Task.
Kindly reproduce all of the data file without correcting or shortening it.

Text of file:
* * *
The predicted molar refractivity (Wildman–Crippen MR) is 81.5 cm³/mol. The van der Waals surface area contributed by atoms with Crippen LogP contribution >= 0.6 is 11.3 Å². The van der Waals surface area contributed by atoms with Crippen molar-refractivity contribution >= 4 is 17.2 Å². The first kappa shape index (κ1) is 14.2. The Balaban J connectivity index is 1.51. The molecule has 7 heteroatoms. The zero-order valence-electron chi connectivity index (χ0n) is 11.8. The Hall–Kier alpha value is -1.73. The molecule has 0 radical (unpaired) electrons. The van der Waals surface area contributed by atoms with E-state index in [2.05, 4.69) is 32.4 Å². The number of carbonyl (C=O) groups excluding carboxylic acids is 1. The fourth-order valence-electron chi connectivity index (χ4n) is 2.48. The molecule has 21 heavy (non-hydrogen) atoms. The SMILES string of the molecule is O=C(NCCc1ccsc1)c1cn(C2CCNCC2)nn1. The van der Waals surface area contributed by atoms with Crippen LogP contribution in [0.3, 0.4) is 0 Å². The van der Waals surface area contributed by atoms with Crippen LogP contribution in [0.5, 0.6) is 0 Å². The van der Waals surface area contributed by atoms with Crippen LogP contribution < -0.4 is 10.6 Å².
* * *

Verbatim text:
The predicted molar refractivity (Wildman–Crippen MR) is 81.5 cm³/mol. The van der Waals surface area contributed by atoms with Crippen LogP contribution >= 0.6 is 11.3 Å². The van der Waals surface area contributed by atoms with Crippen molar-refractivity contribution >= 4 is 17.2 Å². The first kappa shape index (κ1) is 14.2. The Balaban J connectivity index is 1.51. The molecule has 7 heteroatoms. The zero-order valence-electron chi connectivity index (χ0n) is 11.8. The Hall–Kier alpha value is -1.73. The molecule has 0 radical (unpaired) electrons. The van der Waals surface area contributed by atoms with E-state index in [2.05, 4.69) is 32.4 Å². The number of carbonyl (C=O) groups excluding carboxylic acids is 1. The fourth-order valence-electron chi connectivity index (χ4n) is 2.48. The molecule has 21 heavy (non-hydrogen) atoms. The SMILES string of the molecule is O=C(NCCc1ccsc1)c1cn(C2CCNCC2)nn1. The van der Waals surface area contributed by atoms with Crippen LogP contribution in [0.3, 0.4) is 0 Å². The van der Waals surface area contributed by atoms with Crippen LogP contribution in [0.5, 0.6) is 0 Å². The van der Waals surface area contributed by atoms with Crippen LogP contribution < -0.4 is 10.6 Å².